Photography Cheat Sheet: Quick Light Painting Tips

Feeling experimental? Why not try light painting with the help of today’s photography cheat sheet!

One of the coolest things you can do in low lighting conditions or complete darkness is light paintings to achieve fun and colorful effects. Whether you want to try something new or embellish a portrait with these effects, light painting will allow you to get experimental and creative with light and colors. With the help of today’s photography cheat sheet, you can practice with something relatively simple: using light painting to illuminate subjects in dim lighting.

The cheat sheet below is part of Digital Camera World‘s collection of tips for shooting in low light. Any subject will do for practice; this guide used some outdoor elements like plants, bushes, and bare tree trunks. You may want to practice in your backyard at night with light painting portraits of a friend, for example.

First, you’ll essentially be taking long exposures, so you’ll want to keep your camera mounted on a tripod throughout the shoot. Set your camera to Manual mode and switch to Manual focus. Set the ISO to 100, the aperture to f8, and choose Bulb mode for the shutter speed. Manually focus on your subject, then lock open the shutter using a lockable remote release. Using a strong spotlight torch, “paint” your subject for a 120-second exposure. Unlock the release to close the shutter.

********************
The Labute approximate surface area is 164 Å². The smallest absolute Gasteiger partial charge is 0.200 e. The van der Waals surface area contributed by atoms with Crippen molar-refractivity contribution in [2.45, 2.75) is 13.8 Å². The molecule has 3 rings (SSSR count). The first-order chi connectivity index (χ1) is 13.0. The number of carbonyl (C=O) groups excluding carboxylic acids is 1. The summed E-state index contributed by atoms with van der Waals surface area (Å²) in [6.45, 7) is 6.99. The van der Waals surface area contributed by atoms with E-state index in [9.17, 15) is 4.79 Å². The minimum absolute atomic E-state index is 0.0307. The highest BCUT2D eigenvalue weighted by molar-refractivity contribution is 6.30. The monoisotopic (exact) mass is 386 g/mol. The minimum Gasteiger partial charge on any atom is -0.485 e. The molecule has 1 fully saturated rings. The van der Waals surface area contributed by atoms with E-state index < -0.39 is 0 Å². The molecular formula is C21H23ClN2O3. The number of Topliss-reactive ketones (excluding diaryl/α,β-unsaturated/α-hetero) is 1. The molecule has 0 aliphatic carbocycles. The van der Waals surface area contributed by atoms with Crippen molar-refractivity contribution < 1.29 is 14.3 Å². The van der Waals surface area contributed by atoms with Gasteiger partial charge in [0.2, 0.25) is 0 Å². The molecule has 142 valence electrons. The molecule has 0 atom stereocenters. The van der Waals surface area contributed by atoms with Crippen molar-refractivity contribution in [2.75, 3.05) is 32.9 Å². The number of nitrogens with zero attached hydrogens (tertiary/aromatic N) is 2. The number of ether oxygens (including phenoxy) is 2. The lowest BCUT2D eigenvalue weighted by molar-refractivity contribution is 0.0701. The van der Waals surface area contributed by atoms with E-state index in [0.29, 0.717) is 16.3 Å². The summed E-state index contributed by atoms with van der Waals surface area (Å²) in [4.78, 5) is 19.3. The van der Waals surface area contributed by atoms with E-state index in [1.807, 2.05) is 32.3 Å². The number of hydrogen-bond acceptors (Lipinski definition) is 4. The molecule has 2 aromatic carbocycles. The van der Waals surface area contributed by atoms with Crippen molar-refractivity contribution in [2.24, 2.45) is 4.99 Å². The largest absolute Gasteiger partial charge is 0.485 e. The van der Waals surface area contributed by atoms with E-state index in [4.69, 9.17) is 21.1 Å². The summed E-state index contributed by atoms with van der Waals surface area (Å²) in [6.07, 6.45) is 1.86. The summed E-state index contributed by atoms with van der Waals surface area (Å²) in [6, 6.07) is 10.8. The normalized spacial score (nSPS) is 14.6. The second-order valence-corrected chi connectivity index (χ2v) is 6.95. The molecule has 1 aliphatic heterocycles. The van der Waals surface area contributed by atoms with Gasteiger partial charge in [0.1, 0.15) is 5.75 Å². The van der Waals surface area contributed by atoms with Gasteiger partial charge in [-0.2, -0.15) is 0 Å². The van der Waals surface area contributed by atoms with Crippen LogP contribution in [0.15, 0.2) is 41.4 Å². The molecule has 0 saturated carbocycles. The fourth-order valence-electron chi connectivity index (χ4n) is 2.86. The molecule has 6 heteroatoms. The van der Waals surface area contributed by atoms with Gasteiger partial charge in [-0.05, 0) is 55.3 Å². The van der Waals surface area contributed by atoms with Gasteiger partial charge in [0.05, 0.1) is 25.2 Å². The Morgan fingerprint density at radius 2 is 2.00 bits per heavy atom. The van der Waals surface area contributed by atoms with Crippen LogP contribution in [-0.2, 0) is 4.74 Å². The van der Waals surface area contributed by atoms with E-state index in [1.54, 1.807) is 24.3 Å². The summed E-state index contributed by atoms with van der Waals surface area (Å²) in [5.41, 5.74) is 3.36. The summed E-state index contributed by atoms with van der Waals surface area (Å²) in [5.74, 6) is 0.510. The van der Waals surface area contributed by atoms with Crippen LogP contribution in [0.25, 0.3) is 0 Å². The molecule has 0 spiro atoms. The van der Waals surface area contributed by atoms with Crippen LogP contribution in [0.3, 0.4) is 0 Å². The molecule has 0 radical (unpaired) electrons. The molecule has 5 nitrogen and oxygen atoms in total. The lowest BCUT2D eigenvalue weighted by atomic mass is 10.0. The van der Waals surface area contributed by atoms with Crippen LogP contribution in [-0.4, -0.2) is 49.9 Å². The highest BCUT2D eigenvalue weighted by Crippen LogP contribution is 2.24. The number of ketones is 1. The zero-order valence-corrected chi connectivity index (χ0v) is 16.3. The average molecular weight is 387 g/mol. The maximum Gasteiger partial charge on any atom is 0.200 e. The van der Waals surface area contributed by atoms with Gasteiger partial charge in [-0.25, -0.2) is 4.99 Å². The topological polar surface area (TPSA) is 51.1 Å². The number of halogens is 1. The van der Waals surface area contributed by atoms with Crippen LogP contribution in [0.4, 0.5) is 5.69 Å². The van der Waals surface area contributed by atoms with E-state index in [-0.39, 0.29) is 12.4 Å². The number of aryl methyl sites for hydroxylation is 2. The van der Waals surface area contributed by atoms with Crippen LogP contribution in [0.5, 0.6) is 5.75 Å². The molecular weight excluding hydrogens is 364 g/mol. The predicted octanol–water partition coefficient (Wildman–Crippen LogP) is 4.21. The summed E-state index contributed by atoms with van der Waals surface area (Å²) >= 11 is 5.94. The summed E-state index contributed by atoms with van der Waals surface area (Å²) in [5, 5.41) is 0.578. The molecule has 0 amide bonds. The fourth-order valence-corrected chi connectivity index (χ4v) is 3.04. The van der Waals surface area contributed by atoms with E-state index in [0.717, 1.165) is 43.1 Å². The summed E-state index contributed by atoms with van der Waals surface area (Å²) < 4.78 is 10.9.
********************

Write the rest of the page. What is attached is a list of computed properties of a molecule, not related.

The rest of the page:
If the result is too dark, try again with a wider aperture (smaller f-number) or increase the exposure time. If it’s too bright, do the opposite. Keep shooting until you get the result you like.

If there are flares or streaks of light throughout the frame, most likely, you were walking around the scene with the torch still on. Don’t forget to switch it off after the “painting” to avoid this. If some parts of the subject are brighter, make sure to keep the torch in motion, just like painting with a brush. This will prevent patchy and blotchy lighting on the subject. If the image looks blurred, this may be because your tripod isn’t sturdy enough, and the wind could be blowing on your camera. Put something like your camera bag or your jacket to weigh the tripod down and keep it steady.

That’s what you do with light painting, for starters. You can do lots of cool projects with light painting, as some of our featured photographers have!

Need more photography tips and tricks? We have loads more photography cheat sheets to check out!

 

Cover image by Patrick Rochon. Used with permission from a previous feature.